Ringing in the New Year and Bringing in Design Thinking

Ringing in the New Year and Bringing in Design Thinking

Stephanie Czuhajewski, MPH, CAE, Executive Director

AuDacity 2020 introduced design thinking and some of its practical applications for audiology. I had the privilege of working with Dr. Amyn Amlani and Dr. Kate Baldocchi, whose advice was invaluable to building the program. Through their efforts, and the commitment of hundreds of willing, wonderful audiologists, students, and industry leaders from around the world, we were able to come together virtually to focus intently on design thinking components. One of my resolutions for 2021 is to apply design thinking skills to more effectively advance ADA initiatives and to better serve ADA members.

One main takeaway from AuDacity’s design thinking sessions was the emphasis on the value of examining processes through the eyes and experiences of the end-user. Using observation that is grounded in empathy can provide valuable insight for evaluating any type of business or clinical process. Patience and a commitment to listen for the purpose of understanding (not for the purpose of responding) is a skill that must be developed to successfully apply design thinking to a problem. As the “define” principle was reinforced throughout the day, I found myself increasingly aware (as one who is prone to jump directly to brainstorming and problem solving) that I need to focus more intentionally on problem definition going forward.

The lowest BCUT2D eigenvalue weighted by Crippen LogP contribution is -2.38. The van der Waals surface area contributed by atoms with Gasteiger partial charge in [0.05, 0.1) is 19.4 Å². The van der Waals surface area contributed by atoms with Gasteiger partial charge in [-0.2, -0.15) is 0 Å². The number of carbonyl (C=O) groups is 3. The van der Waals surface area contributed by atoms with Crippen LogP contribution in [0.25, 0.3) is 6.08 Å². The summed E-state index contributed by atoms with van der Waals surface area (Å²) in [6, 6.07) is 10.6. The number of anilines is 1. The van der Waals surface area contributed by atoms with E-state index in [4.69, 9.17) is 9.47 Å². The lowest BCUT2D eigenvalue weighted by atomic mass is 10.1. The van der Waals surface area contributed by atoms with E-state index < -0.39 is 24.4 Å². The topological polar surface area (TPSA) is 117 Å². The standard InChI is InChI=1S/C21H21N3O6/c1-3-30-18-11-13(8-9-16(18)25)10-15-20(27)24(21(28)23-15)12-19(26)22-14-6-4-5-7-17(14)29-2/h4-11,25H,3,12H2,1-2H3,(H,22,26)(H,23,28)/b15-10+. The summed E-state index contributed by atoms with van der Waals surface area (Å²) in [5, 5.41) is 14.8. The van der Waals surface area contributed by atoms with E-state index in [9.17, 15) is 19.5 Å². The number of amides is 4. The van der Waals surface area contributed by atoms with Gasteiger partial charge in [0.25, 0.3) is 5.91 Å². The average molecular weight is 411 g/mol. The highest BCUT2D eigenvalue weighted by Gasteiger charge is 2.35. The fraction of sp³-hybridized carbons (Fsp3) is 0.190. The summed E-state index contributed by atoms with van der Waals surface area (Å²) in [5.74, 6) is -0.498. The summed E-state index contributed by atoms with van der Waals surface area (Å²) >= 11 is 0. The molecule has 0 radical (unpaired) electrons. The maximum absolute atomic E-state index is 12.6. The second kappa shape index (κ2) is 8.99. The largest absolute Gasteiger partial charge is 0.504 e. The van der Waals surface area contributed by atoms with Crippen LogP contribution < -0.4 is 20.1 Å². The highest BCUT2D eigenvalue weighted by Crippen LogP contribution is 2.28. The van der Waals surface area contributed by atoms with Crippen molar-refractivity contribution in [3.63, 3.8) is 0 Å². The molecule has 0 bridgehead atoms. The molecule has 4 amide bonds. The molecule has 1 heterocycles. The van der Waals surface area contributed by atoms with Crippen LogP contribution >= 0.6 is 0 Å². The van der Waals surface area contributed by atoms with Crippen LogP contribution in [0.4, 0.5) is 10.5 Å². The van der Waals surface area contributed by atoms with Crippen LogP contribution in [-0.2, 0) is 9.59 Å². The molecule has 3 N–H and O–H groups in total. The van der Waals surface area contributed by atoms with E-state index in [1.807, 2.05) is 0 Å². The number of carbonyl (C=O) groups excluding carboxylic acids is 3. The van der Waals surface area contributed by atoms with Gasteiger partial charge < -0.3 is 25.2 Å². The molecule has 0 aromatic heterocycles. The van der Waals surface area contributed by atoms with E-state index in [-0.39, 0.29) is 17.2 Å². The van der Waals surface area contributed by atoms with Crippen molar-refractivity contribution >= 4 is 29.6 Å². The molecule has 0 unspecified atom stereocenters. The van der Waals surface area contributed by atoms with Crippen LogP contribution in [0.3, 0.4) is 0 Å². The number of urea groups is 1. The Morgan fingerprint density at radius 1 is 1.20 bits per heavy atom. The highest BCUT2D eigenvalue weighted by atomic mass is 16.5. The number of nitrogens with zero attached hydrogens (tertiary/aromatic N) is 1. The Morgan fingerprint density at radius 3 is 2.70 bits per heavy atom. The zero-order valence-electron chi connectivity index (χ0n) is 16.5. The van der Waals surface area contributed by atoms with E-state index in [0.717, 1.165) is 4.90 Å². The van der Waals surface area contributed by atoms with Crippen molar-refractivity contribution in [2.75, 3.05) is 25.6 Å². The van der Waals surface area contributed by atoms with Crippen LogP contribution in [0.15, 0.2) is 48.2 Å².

The other design thinking concept that resonated strongly with me is the need to be liberal with prototyping and testing. Like many of us, I naturally seek to limit potential solutions to reduce the likelihood of failure. Yet, when it comes to innovation, epic failures are often more illuminating and drive bigger improvements than the prototypes that result in limited (safe) successes. A propensity towards risk in designing programs and services runs counter to my conditioning, so I look forward to growing in this area during 2021. One strategy that I plan to employ is to adopt a research mental- ity, which will help remove emotion and self-blame from prototype experiments that fail.

I look forward to ringing in 2021 and bringing in design thinking as a tool to evaluate processes and improve ADA member experiences. In the meantime, I wish you a happy, healthy, and prosperous New Year! ■